So much sourdough I can’t stand to look at a bread recipe

So much sourdough I can’t stand to look at a bread recipe

While Christmas and the New Year came and slipped by without a hint of serious chill, I checked the upcoming weather predictions to find we are in for a real cold spell. “Well, it is January, you know,” my wife said with a guffaw, as though I’d never passed a raw winter before.

Once we settle into the long stretch of cold, waiting for the spring thaw through frosted windows and cold morning slips from bed, we have to find ways to ward off the winter doldrums.

In a move last year, I created for myself a far longer commute than I wanted to deal with, and to pass the time, I sometimes like to play a little mental game in which my passenger is my father, who passed away in 1989.

I tell him of all the wonders that have come about since then and imagine how amazed and baffled he would be with things like smartphones, self-driving electric cars, maps that speak directions and warn of speed traps, and access to virtually all recorded music at any time.

We truly do live in a wondrous time of technological miracles, and if you think that’s something, imagine the same scenario but you’re trying to explain the world in 2022 to Thomas Jefferson.

We’ve been here before, in this long post-holiday winter world with walls feeling too much closer every day. And we are coming into the third such season complicated by worrisome spikes in plague cases.

The first year of this unending and unnecessary viral creep, we all made so much sourdough bread I can’t stand to look at a bread recipe anymore. What ghoulish delight it was to starve that starter out last summer and watch it slide into the garbage bag. “You don’t own my time anymore, you gummy mess.”

I didn’t take up any organized plan of learning in 2021, sticking to a schedule of reading, writing, acceptable bourbon and trying to get a regular walk in.

This winter I’m determined to read more poetry and be loaded up with the works of several authors. And I’m returning to bread making on a far more manageable, controllable scale.

One need not fuss all that much to get something delicious, and having dived deep into the beery-smelling caves of aging starters, the hours of manhandling dough until your arms are rubbery, the fancy proofing baskets and peels that now lean against a kitchen wall by the fridge untouched, the only way to go is no-knead.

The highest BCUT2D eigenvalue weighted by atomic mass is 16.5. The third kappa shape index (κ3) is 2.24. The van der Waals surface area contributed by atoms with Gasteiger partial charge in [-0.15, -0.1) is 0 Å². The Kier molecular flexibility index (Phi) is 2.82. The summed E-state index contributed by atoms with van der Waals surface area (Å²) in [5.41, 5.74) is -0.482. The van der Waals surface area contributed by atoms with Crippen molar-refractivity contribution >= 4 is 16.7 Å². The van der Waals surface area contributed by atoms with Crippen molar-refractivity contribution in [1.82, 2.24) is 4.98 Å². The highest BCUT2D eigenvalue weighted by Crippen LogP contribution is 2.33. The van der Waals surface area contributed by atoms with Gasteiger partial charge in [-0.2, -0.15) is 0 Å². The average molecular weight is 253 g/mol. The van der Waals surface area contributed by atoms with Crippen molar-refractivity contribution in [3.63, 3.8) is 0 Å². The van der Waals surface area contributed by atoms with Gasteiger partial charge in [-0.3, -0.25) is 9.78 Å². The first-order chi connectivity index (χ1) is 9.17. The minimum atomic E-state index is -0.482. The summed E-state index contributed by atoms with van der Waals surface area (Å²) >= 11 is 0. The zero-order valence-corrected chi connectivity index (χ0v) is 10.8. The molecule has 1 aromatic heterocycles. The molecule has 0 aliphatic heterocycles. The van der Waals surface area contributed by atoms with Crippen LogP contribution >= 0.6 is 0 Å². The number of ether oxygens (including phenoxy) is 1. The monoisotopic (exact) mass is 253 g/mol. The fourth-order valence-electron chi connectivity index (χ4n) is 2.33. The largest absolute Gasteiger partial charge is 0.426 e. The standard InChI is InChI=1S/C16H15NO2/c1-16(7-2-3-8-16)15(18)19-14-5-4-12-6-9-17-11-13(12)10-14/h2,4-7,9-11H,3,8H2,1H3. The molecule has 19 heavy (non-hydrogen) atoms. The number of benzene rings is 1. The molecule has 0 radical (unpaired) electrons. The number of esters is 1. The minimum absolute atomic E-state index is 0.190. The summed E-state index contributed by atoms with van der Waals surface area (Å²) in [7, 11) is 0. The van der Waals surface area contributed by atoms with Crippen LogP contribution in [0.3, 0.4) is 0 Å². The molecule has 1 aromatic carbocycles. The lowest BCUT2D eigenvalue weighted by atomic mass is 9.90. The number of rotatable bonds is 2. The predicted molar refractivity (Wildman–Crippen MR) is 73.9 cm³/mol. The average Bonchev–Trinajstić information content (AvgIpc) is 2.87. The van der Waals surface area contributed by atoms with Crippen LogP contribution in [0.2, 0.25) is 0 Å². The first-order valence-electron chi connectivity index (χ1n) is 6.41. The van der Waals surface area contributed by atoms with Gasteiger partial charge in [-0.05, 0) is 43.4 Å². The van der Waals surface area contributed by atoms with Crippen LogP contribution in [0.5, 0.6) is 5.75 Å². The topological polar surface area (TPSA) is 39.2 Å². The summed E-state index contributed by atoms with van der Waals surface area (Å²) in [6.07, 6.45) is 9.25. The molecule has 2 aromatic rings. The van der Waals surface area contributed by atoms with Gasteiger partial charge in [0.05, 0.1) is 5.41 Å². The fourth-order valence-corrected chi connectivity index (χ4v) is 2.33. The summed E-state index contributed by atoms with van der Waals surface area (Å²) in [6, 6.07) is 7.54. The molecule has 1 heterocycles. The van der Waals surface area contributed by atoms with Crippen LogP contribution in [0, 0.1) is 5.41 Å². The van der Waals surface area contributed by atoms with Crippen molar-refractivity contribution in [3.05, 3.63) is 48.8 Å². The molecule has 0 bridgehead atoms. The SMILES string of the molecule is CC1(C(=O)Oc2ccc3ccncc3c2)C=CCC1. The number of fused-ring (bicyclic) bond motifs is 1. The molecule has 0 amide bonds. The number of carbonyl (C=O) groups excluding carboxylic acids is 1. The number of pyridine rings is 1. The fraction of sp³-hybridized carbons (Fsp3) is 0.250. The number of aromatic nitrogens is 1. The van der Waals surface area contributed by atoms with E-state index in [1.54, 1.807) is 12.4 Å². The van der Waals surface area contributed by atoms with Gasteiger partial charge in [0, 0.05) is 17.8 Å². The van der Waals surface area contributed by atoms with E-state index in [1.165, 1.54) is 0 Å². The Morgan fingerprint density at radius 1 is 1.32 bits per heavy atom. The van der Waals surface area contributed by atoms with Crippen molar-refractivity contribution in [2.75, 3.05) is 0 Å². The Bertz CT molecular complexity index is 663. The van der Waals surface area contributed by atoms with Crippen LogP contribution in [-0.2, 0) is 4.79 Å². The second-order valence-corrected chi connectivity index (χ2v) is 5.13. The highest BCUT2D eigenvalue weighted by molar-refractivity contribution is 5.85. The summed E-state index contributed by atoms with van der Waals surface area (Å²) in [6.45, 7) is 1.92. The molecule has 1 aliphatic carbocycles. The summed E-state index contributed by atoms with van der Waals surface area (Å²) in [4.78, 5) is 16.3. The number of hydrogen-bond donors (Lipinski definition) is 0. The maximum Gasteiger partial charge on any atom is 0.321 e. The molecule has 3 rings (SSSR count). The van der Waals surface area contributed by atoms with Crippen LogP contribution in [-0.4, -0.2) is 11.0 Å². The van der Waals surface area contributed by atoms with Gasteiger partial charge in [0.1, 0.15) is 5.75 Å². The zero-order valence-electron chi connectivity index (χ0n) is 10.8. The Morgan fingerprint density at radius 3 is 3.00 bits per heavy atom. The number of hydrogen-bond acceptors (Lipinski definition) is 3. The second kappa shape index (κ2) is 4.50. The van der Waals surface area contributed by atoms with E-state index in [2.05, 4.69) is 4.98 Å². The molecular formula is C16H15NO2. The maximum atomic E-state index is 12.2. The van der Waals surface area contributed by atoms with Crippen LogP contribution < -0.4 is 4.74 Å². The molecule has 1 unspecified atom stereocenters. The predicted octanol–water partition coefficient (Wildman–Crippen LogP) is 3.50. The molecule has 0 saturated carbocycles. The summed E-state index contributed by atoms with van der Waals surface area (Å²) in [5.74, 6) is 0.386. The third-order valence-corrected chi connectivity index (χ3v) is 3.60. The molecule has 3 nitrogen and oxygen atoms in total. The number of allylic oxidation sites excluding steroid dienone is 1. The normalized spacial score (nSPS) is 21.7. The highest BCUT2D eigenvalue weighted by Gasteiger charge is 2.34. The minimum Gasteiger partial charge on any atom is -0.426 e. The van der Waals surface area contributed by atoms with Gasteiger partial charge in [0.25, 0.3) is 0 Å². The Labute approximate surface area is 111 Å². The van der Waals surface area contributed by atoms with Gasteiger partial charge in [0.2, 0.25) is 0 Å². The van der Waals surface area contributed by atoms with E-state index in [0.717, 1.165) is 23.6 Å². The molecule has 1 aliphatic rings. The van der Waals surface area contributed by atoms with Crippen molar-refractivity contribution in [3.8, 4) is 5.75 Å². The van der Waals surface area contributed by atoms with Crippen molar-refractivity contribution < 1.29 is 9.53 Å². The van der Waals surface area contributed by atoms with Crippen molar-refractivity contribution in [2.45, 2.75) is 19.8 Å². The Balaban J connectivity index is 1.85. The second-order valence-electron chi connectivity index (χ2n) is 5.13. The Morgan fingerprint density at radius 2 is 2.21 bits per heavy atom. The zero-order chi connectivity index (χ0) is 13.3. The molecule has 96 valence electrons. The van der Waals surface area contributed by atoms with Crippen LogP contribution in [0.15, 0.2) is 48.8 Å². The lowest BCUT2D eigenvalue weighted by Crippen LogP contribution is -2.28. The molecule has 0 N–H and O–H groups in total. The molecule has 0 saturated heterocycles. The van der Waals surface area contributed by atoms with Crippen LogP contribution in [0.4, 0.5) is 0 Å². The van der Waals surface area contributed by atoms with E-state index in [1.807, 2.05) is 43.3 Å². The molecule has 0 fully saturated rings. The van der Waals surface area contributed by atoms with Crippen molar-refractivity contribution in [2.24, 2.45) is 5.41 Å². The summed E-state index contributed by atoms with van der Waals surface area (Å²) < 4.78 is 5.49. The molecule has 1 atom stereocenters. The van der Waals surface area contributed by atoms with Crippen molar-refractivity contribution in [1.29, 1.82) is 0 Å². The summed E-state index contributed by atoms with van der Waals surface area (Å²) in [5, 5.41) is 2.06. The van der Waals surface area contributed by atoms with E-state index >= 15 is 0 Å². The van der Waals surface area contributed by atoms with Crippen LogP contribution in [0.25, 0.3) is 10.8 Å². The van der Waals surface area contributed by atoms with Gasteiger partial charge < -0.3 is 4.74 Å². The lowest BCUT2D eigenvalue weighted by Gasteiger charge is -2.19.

I’d like to recommend the book, “Flour, Water, Salt, Yeast,” but I frankly found it to be a little tedious. Author Ken Forkish knows what he’s about in baking bread, no doubt, but I really find that when things become wretchedly complicated and fussy, you’re just going to lose interest and move on to something that makes you feel less scolded.

We can, however, take some basic guidelines from the book that light the way to a beautiful loaf of bread with almost no effort. If you got a new enameled cast iron Dutch oven for Christmas, here’s a great way to use it. The two and three quarter quart size works well for this recipe.

A quite wet dough, a smallish amount of yeast, a long, slow rise and a hot oven are the only important things to keep in mind. This dough gets zero kneading — just cover it up, set it aside and forget it for 24 hours. Then into a preheated pot and waiting hot oven. It couldn’t be easier or more tasty.

The kind of flour you use makes an absolute difference. Skip mom’s Gold Medal or Pillsbury and get the good stuff, King Arthur.


3 cups King Arthur bread flour

2 teaspoons active dry yeast

1 1/2 teaspoons kosher salt

1 1/2 cups water at 105-110 F

1 tablespoon vegetable or olive oil

Parchment paper

Sprinkle the yeast and salt over the flour in a mixing bowl. Mix in the water until the mixture is combined and forming a loose ball. Turn this dough into a clean, oiled bowl, cover with plastic wrap and a clean kitchen towel, and let rise for 24 hours.

Preheat your oven and enameled cast iron Dutch oven together to 450 F. Turn the risen dough out of the bowl and onto a floured square of parchment paper. Pull the edges into the center and flip and form a round, loose loaf. Don’t worry if it wants to spread out. Carefully lower the bread with the parchment into the heated Dutch oven and put on the lid and bake 30 minutes. Carefully remove the lid and bake another 20 minutes, until brown. Remove from the pan and cool on a wire rack.